Submitted to: Meeting Abstract
Publication Type: Abstract Only
Publication Acceptance Date: 1/29/2007
Publication Date: 7/8/2007
Citation: Hwang, C. 2007. The Effect of Salt, Smoke Compound and Storage Temperature on the Growth of Listeria Monocytogenes in Simulated Smoked Salmon. Meeting Abstract. Internatinal Association for Food Protection. T2-10.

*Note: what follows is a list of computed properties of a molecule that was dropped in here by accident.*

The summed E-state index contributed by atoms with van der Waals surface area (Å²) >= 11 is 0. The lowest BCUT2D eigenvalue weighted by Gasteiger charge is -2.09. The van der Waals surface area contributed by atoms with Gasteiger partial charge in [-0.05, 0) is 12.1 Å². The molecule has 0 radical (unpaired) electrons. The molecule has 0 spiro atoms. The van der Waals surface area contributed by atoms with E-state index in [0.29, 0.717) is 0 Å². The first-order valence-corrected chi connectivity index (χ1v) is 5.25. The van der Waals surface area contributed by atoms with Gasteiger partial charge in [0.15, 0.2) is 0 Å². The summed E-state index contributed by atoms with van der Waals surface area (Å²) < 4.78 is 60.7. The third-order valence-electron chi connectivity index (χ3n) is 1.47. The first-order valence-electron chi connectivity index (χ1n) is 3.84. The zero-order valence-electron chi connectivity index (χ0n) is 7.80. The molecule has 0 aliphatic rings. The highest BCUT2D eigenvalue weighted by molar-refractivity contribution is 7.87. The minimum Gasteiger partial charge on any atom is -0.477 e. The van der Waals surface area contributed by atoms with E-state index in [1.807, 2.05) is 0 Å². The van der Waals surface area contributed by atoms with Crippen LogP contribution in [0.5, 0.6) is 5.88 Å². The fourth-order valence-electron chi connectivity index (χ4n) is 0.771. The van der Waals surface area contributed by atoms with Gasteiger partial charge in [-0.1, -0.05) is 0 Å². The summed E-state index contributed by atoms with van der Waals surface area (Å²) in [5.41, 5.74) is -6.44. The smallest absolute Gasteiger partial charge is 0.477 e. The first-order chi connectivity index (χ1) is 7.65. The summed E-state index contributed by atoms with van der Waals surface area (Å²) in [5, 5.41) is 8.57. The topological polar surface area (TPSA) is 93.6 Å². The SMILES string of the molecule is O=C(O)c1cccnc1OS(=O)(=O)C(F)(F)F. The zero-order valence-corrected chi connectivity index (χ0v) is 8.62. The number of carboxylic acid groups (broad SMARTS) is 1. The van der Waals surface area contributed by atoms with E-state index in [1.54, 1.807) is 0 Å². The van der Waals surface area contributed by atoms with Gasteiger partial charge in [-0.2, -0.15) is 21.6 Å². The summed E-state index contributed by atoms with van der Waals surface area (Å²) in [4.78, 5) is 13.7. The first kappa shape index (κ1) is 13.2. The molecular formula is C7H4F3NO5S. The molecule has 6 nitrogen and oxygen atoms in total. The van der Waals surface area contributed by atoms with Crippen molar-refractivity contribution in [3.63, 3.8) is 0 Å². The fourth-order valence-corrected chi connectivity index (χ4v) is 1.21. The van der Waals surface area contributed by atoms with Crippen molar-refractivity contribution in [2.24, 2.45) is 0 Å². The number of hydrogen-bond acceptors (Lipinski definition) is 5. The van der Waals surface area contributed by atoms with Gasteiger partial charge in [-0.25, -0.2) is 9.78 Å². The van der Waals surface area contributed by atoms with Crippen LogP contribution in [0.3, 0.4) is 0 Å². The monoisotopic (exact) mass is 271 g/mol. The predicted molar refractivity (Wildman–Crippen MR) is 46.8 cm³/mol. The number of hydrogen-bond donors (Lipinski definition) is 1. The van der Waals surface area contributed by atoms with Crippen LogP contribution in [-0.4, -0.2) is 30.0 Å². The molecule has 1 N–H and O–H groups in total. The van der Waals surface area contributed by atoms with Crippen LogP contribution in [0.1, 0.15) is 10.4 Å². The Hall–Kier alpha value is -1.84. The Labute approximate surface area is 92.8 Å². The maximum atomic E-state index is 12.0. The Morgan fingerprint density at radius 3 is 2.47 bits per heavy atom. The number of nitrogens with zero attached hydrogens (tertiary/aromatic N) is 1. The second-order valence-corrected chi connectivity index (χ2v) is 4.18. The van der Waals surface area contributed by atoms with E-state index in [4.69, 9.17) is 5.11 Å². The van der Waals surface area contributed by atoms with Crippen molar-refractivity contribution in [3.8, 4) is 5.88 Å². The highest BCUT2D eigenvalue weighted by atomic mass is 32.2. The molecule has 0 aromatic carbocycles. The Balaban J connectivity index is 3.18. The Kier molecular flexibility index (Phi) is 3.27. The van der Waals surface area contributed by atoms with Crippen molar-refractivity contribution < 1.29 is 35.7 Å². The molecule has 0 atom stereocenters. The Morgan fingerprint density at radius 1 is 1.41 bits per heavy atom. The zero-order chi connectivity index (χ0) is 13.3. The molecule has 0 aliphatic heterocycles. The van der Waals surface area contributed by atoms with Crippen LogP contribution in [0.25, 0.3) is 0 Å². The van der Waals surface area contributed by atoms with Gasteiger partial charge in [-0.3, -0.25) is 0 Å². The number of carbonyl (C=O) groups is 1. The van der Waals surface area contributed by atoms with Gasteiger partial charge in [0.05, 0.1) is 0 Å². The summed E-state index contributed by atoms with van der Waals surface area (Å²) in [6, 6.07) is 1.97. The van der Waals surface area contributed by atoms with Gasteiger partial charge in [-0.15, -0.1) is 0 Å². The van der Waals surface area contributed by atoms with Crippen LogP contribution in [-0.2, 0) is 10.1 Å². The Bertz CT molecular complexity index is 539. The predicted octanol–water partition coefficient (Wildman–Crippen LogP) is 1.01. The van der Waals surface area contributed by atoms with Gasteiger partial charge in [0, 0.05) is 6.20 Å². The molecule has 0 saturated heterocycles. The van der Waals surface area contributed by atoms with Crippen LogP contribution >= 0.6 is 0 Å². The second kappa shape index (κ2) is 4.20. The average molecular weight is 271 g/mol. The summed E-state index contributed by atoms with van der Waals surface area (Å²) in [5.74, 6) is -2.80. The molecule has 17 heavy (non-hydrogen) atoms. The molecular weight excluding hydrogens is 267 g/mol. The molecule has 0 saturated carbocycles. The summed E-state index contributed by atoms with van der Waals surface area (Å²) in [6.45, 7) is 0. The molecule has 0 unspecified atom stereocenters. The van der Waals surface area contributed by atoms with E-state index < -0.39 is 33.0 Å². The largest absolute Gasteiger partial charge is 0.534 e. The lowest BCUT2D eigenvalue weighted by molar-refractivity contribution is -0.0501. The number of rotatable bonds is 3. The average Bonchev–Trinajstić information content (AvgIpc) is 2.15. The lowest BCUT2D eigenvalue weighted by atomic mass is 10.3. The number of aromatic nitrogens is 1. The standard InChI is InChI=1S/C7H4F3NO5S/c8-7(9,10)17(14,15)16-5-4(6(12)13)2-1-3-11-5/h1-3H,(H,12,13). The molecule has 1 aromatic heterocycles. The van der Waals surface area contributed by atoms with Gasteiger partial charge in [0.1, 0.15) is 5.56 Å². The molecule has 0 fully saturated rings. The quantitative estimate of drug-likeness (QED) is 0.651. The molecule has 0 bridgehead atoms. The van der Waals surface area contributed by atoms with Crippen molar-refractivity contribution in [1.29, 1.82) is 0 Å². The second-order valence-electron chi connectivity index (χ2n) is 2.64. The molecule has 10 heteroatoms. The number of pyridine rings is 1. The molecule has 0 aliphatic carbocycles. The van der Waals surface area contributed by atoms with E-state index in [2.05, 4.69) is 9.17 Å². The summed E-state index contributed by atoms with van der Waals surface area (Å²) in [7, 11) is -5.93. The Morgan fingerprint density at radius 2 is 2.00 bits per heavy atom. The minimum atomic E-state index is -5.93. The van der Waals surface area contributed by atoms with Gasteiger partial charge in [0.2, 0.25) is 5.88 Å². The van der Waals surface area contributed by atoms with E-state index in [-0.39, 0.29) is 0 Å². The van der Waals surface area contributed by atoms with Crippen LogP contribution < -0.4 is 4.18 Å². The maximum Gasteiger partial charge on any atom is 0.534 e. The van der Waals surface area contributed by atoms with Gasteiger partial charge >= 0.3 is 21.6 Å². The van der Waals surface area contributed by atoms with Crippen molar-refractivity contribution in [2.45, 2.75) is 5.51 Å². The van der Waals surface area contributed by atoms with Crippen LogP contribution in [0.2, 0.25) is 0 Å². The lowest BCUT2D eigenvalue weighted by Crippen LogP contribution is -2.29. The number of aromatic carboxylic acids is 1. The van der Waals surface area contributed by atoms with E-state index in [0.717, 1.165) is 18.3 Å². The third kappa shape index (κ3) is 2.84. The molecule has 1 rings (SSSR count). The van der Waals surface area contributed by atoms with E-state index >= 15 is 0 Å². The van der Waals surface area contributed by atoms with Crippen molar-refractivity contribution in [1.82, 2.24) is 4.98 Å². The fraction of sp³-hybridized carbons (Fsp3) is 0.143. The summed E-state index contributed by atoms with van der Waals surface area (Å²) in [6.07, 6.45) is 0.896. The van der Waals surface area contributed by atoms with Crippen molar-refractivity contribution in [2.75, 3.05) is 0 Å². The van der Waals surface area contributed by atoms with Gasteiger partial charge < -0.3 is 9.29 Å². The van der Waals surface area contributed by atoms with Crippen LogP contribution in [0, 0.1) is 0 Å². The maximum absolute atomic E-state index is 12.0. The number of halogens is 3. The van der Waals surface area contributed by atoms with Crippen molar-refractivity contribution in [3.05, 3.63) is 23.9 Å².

Technical Abstract: Smoked salmon can be contaminated with Listeria monocytogenes. It is important to develop effective control measures by identifying factors that would control L. monocytogenes growth in smoked salmon. The purpose of this study was to evaluate the effect of salt, a liquid smoke, storage temperature and their interactions on L. monocytogenes in simulated smoked salmon. A 6-strain mixture of L. monocytogenes (2 to 3 log cfu/g) was inoculated into cooked salmon containing 0-10% NaCl and 0-0.4% liquid smoke (0-34 ppm phenol), and the samples were stored at temperatures ranging from 0 to 25 degree C. Lag phase duration (LPD, h), growth rate (GR, log cfu/h) and maximum population density (MPD, log cfu/g) of L. monocytogenes in salmon as affected by the concentrations of salt and phenol, storage temperature and their interactions were analyzed. Results showed that L. monocytogenes was able to grow in salmon containing the concentrations of salt and phenol commonly found in smoke salmon at the prevailing storage temperatures. The growth of L. monocytogenes was affected significantly (p<0.01) by salt, phenol, storage temperature and their interactions. Higher levels of salt or lower storage temperatures extended the LPD and reduced the GR. Higher levels of phenol etended the LPD of L. monocytogenes, particularly at lower storage temperatures. However, its effect on reducing the GR of L. monocytogenes was only observed at higher salt concentrations (>6%) at refrigerated and mild abuse temperatures (<10 degree C). The MPD, which generally reached 7-8 log cfu/g in salmon that supported L. monocytogenes growth, was not affected by the salt, phenol and storage temperature. The data from this study would be useful for estimating the behavior of L. monocytogenes in smoked salmon.